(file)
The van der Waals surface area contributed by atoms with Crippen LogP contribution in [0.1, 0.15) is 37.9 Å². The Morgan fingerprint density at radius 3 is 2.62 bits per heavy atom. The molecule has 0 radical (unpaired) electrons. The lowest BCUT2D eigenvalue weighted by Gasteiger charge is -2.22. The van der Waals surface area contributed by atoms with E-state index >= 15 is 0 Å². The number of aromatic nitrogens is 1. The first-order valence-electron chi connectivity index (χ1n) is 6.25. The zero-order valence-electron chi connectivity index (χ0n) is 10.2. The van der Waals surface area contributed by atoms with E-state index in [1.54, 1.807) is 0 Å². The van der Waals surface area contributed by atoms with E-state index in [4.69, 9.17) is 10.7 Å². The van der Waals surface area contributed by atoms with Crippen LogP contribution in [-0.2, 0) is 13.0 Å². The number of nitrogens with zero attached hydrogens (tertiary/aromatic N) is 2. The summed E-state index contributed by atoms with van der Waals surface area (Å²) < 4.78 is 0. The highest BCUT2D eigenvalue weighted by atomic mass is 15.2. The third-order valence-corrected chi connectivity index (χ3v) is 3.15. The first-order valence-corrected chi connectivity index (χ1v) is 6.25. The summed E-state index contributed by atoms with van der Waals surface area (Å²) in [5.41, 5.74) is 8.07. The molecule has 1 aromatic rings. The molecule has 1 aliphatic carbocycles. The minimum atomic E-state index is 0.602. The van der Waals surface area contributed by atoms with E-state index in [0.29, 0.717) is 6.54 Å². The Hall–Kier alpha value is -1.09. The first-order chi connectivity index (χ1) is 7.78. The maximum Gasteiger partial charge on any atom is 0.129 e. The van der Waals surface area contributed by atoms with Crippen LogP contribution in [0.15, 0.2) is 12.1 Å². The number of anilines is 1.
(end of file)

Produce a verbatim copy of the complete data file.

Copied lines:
The van der Waals surface area contributed by atoms with Crippen LogP contribution in [0.1, 0.15) is 37.9 Å². The Morgan fingerprint density at radius 3 is 2.62 bits per heavy atom. The molecule has 0 radical (unpaired) electrons. The lowest BCUT2D eigenvalue weighted by Gasteiger charge is -2.22. The van der Waals surface area contributed by atoms with E-state index >= 15 is 0 Å². The number of aromatic nitrogens is 1. The first-order valence-electron chi connectivity index (χ1n) is 6.25. The zero-order valence-electron chi connectivity index (χ0n) is 10.2. The van der Waals surface area contributed by atoms with E-state index in [1.54, 1.807) is 0 Å². The van der Waals surface area contributed by atoms with E-state index in [4.69, 9.17) is 10.7 Å². The van der Waals surface area contributed by atoms with Crippen LogP contribution in [-0.2, 0) is 13.0 Å². The number of nitrogens with zero attached hydrogens (tertiary/aromatic N) is 2. The summed E-state index contributed by atoms with van der Waals surface area (Å²) < 4.78 is 0. The highest BCUT2D eigenvalue weighted by atomic mass is 15.2. The third-order valence-corrected chi connectivity index (χ3v) is 3.15. The first-order valence-corrected chi connectivity index (χ1v) is 6.25. The summed E-state index contributed by atoms with van der Waals surface area (Å²) in [5.41, 5.74) is 8.07. The molecule has 1 aromatic rings. The molecule has 1 aliphatic carbocycles. The minimum atomic E-state index is 0.602. The van der Waals surface area contributed by atoms with E-state index in [0.29, 0.717) is 6.54 Å². The Hall–Kier alpha value is -1.09. The first-order chi connectivity index (χ1) is 7.78. The maximum Gasteiger partial charge on any atom is 0.129 e. The van der Waals surface area contributed by atoms with Crippen LogP contribution in [0.15, 0.2) is 12.1 Å². The number of anilines is 1.